Bedford previews show at Venice Biennale
An old friend arrived on the Brandeis campus on Friday: Chris Bedford, the former director of the Rose Art Museum, and current Wagner Wallace Director of the Baltimore Art Museum. Bedford came back to Brandeis to talk about the upcoming Venice Biennale, an international art show at which Bedford will be co-curating an exhibit by contemporary painter Mark Bradford with the Rose’s curator at large, Katy Siegel.
Bedford spent most of the talk discussing Bradford and his work. Bradford was born and raised in Los Angeles.
He grew up working as a hairdresser in his mother’s salon, which was, according to Bedford, a matriarchal job. This inspired him to enter the painting world, which, at the time was more patriarchal.
Most of his paintings draw inspiration from working in the hair salon and growing up in Los Angeles in the 1960s. He refers to his work as “social abstraction” because it focuses on a mix of social issues, especially those related to the Civil Rights Movement.
His work also emphasizes the history of abstract art. Bradford is also the founder of a Los Angeles-based program called Art and Practice, which provides care to help children become young adults through contemporary art. According to Bedford, Bradford always wants to have “one foot in the studio [and] one foot in the social world as an activist.”
Bradford participated in Prospect 1 in New Orleans in 2008. Prospect 1 is a contemporary art event that began as an outlet to bring art into New Orleans after the devastating effects of Hurricane Katrina.
According to Bedford, Prospect 1 was a way “of bringing the art world [...] to a largely black community that had been devastated, neglected, variously televised and photographed broadly across the country but not helped adequately by the state or federal government.” Bradford arrived intending not to present his artwork,but to get involved in helping the community. He ended up auctioning a painting and donating the proceeds from the auction to found a non-profit organization called L9.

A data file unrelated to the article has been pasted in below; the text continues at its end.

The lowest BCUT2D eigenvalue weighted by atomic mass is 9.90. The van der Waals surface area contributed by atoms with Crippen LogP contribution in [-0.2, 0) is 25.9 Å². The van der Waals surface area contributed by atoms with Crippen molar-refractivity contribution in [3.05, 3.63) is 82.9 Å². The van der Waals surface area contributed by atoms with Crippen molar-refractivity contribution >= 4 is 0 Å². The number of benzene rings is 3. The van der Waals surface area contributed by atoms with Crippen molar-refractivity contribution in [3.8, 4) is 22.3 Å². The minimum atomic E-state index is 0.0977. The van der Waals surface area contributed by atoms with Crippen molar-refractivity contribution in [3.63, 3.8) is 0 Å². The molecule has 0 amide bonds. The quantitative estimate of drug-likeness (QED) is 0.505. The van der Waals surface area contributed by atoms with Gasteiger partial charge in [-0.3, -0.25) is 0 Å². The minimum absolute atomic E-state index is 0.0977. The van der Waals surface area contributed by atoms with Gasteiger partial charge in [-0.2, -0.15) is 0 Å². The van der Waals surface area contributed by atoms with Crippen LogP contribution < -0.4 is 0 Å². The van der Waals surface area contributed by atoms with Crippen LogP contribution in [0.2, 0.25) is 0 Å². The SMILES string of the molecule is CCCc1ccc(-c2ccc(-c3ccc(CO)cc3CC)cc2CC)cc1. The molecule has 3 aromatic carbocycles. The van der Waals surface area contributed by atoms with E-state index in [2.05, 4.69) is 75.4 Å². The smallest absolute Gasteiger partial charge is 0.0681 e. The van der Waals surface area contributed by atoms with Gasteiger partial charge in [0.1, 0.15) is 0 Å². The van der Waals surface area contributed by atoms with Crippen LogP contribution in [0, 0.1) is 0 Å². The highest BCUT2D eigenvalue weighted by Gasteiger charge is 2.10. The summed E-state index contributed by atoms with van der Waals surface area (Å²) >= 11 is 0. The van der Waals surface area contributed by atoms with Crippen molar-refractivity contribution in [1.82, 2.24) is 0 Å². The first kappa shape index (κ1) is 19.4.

L9 is run by Keith Calhoun and Sandra McCormick, two Katrina survivors who have used their photography to document incarcerated men and prisoners in Louisiana.
Bedford explained that in the late 1990s to early 2000s, a tradition emerged of performing social actions within institutional gallery spaces, such as serving soup in a gallery, in order to “[try and] model social propositions on a much smaller scale.”
Bedford said that he initially was skeptical of how this practice could apply to social change, but he believes that we have now moved beyond that tradition and now sees several artists participating in social action that is unrelated to the world of art. “It’s quite literally ... social service enabled by the power of the art world,” Bedford said.
When Bradford is in Venice this Spring, he will work with two prisons on the island of Venice that are hidden from the public eye. According to Bedford, around 60 percent of the residents of the prisons are undocumented migrants, particularly Syrian refugees.
Bradford has started working with Rio Terra, an organization that serves to remedy the system of incarcerating these migrants. Rio Terra provides services to the prisons.
In the men’s prison, they assist inmates in making bags and purses out of recycled posters and banners from the Biennale.
They will sell the products they have made — the inmates will receive some of the profit while the rest will go back to the program “to train subsequent generations.”
In the women’s prison, the inmates will sell produce to restaurants and hotels around Venice, using the profit to invest in infrastructure for the program.
“The one major commitment of Mark’s ... is that this is not supposed to be a burst of sensational activity ...,” said Bedford. “This is supposed to be a sustainable form of action that will exist way, way beyond Mark’s presence in Venice.”